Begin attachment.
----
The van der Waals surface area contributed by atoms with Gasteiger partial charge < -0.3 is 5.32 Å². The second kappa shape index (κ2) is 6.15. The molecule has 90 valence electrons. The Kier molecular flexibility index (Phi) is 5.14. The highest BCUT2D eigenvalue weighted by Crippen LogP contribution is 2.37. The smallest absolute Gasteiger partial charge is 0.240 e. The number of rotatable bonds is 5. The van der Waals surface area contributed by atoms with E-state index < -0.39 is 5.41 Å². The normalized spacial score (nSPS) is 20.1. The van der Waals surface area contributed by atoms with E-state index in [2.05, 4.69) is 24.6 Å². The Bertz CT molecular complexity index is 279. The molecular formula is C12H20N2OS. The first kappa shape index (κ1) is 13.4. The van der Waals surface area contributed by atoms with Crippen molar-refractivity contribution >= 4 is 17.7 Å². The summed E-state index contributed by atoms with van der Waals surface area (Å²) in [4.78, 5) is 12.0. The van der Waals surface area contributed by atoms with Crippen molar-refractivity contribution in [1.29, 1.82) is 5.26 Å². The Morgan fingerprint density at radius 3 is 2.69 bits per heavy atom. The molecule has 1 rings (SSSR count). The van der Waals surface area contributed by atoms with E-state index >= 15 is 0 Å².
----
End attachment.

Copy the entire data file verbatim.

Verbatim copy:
The van der Waals surface area contributed by atoms with Gasteiger partial charge < -0.3 is 5.32 Å². The second kappa shape index (κ2) is 6.15. The molecule has 90 valence electrons. The Kier molecular flexibility index (Phi) is 5.14. The highest BCUT2D eigenvalue weighted by Crippen LogP contribution is 2.37. The smallest absolute Gasteiger partial charge is 0.240 e. The number of rotatable bonds is 5. The van der Waals surface area contributed by atoms with E-state index < -0.39 is 5.41 Å². The normalized spacial score (nSPS) is 20.1. The van der Waals surface area contributed by atoms with E-state index in [2.05, 4.69) is 24.6 Å². The Bertz CT molecular complexity index is 279. The molecular formula is C12H20N2OS. The first kappa shape index (κ1) is 13.4. The van der Waals surface area contributed by atoms with Crippen molar-refractivity contribution >= 4 is 17.7 Å². The summed E-state index contributed by atoms with van der Waals surface area (Å²) in [4.78, 5) is 12.0. The van der Waals surface area contributed by atoms with Crippen molar-refractivity contribution in [1.29, 1.82) is 5.26 Å². The Morgan fingerprint density at radius 3 is 2.69 bits per heavy atom. The molecule has 1 rings (SSSR count). The van der Waals surface area contributed by atoms with E-state index >= 15 is 0 Å².